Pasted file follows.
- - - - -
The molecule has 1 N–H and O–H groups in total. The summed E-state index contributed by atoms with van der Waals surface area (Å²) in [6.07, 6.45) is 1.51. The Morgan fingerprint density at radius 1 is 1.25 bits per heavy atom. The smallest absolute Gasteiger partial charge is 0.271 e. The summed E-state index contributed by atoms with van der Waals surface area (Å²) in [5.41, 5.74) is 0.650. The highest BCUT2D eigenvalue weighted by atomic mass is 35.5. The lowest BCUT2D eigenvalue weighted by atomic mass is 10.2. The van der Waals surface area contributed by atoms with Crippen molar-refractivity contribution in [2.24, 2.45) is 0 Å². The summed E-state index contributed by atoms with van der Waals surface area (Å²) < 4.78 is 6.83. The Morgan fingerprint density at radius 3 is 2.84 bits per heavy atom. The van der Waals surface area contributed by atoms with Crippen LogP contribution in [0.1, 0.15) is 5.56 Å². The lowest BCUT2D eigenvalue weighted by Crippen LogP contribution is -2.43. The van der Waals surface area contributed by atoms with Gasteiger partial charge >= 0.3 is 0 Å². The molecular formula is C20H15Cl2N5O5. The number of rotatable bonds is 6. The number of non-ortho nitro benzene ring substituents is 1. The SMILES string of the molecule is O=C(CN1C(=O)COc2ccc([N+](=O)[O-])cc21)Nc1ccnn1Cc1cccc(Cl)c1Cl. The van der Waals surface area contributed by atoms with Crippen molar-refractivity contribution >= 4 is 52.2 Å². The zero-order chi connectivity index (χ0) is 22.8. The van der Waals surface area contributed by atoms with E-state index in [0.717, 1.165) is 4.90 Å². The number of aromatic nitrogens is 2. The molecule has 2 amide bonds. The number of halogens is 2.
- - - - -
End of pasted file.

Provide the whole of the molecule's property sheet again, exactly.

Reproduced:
The molecule has 1 N–H and O–H groups in total. The summed E-state index contributed by atoms with van der Waals surface area (Å²) in [6.07, 6.45) is 1.51. The Morgan fingerprint density at radius 1 is 1.25 bits per heavy atom. The smallest absolute Gasteiger partial charge is 0.271 e. The summed E-state index contributed by atoms with van der Waals surface area (Å²) in [5.41, 5.74) is 0.650. The highest BCUT2D eigenvalue weighted by atomic mass is 35.5. The lowest BCUT2D eigenvalue weighted by atomic mass is 10.2. The van der Waals surface area contributed by atoms with Crippen molar-refractivity contribution in [2.24, 2.45) is 0 Å². The summed E-state index contributed by atoms with van der Waals surface area (Å²) < 4.78 is 6.83. The Morgan fingerprint density at radius 3 is 2.84 bits per heavy atom. The van der Waals surface area contributed by atoms with Crippen LogP contribution in [0.1, 0.15) is 5.56 Å². The lowest BCUT2D eigenvalue weighted by Crippen LogP contribution is -2.43. The van der Waals surface area contributed by atoms with Gasteiger partial charge >= 0.3 is 0 Å². The molecular formula is C20H15Cl2N5O5. The number of rotatable bonds is 6. The number of non-ortho nitro benzene ring substituents is 1. The SMILES string of the molecule is O=C(CN1C(=O)COc2ccc([N+](=O)[O-])cc21)Nc1ccnn1Cc1cccc(Cl)c1Cl. The van der Waals surface area contributed by atoms with Crippen molar-refractivity contribution >= 4 is 52.2 Å². The zero-order chi connectivity index (χ0) is 22.8. The van der Waals surface area contributed by atoms with E-state index in [0.717, 1.165) is 4.90 Å². The number of aromatic nitrogens is 2. The molecule has 2 amide bonds. The number of halogens is 2.